Book — viii, 312 p. : chiefly ill. (some col.) ; 29 cm.
This book offers an engaging and original perspective on the private lives and material culture of patrician families in sixteenth-century Venice. Distinguished art historian Patricia Fortini Brown takes us behind the elegant facades of grand palaces built along the Venetian canals and examines the roles of both fine and applied arts in family life, as well as the public messages that these impressive homes conveyed. Illustrated with a wealth of varied and unusual images, the book provides a lively picture of the aristocratic lifestyle during a period of changing definitions of nobility. The author considers such wide-ranging themes as attitudes towards wealth and display, the articulation of family identity, and the visual culture of Venetian women - how they decorated their homes, dressed, undertook domestic tasks, entertained, and raised their children. Recapturing the interplay between the public and the private, she offers an account of Venetian households unequalled in vividness and detail. (source: Nielsen Book Data)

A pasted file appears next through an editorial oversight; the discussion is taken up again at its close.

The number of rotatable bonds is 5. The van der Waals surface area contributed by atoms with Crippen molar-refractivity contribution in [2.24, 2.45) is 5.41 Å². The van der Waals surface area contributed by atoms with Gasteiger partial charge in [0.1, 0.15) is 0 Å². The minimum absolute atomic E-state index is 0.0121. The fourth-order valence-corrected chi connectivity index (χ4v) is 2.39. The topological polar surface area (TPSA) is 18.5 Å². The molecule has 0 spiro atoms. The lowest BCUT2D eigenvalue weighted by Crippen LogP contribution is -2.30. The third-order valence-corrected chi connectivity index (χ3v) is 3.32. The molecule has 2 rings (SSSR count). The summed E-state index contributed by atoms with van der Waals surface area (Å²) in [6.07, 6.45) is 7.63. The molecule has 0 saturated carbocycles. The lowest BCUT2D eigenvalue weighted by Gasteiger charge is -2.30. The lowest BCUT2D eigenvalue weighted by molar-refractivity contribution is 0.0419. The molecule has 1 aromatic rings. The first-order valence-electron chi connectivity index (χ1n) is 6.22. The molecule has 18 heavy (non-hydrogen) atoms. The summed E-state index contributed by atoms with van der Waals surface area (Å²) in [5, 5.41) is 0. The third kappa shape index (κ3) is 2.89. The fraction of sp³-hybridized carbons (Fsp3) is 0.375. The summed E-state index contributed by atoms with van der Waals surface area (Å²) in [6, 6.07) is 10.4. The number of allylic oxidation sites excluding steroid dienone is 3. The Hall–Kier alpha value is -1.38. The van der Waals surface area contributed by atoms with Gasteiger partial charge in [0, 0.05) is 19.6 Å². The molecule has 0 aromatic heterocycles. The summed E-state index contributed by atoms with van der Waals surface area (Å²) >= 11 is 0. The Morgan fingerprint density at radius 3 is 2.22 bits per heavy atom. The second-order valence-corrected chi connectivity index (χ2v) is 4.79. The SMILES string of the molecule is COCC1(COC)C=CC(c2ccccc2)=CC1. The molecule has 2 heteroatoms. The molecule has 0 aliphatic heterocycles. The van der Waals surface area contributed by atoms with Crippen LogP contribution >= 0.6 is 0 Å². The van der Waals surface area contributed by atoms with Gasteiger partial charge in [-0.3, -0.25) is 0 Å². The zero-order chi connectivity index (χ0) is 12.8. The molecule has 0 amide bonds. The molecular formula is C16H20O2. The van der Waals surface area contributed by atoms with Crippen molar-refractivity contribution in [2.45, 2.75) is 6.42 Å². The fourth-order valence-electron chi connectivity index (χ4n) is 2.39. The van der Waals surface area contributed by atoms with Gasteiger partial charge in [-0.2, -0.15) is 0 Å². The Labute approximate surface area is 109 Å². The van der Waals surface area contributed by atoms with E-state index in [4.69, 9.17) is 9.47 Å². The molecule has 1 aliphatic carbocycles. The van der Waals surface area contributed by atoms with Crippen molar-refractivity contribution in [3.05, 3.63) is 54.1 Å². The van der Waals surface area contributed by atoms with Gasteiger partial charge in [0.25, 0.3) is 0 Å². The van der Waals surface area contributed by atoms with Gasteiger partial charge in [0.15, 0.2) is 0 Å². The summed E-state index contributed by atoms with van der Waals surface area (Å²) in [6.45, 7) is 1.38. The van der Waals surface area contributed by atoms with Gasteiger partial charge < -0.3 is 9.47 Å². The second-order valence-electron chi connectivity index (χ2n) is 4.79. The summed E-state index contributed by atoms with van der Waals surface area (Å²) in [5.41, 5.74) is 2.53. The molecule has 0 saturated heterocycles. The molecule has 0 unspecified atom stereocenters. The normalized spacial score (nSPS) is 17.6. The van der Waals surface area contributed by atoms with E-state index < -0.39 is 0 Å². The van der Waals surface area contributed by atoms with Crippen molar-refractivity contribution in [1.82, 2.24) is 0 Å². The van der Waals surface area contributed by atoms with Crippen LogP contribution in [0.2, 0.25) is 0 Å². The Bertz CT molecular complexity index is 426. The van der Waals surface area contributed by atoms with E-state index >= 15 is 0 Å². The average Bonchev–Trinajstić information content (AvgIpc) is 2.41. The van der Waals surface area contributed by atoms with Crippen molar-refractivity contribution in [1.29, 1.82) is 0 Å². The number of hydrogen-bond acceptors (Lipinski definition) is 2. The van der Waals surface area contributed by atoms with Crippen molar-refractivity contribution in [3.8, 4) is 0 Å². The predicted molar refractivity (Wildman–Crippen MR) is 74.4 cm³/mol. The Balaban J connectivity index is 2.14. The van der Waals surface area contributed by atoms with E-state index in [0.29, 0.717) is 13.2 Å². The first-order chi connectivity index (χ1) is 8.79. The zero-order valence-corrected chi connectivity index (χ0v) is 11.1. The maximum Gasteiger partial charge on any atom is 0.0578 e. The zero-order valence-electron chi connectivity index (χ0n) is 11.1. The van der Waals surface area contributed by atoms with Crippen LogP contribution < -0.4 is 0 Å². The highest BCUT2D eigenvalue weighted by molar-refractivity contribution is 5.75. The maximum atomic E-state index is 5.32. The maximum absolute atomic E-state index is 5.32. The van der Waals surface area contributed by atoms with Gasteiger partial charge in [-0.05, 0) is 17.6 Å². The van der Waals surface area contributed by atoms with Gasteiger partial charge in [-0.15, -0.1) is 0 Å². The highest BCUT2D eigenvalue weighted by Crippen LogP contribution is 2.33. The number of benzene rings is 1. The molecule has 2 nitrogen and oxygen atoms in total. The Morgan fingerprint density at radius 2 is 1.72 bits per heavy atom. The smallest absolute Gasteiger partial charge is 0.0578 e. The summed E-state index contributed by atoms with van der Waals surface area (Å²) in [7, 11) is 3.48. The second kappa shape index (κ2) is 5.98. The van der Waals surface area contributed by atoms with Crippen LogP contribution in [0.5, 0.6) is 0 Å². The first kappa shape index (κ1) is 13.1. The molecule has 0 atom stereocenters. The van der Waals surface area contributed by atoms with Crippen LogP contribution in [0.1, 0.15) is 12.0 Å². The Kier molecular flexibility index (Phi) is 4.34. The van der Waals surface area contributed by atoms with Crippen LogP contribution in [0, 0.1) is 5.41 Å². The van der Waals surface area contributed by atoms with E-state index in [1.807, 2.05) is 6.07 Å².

Drawing on a range of sources, from inventories, account-books and contemporary literature, to visual representations of scholars at work, this text considers the study-room as a distinctive feature of Italian Renaissance culture and one which was to be exported all over Europe. (source: Nielsen Book Data)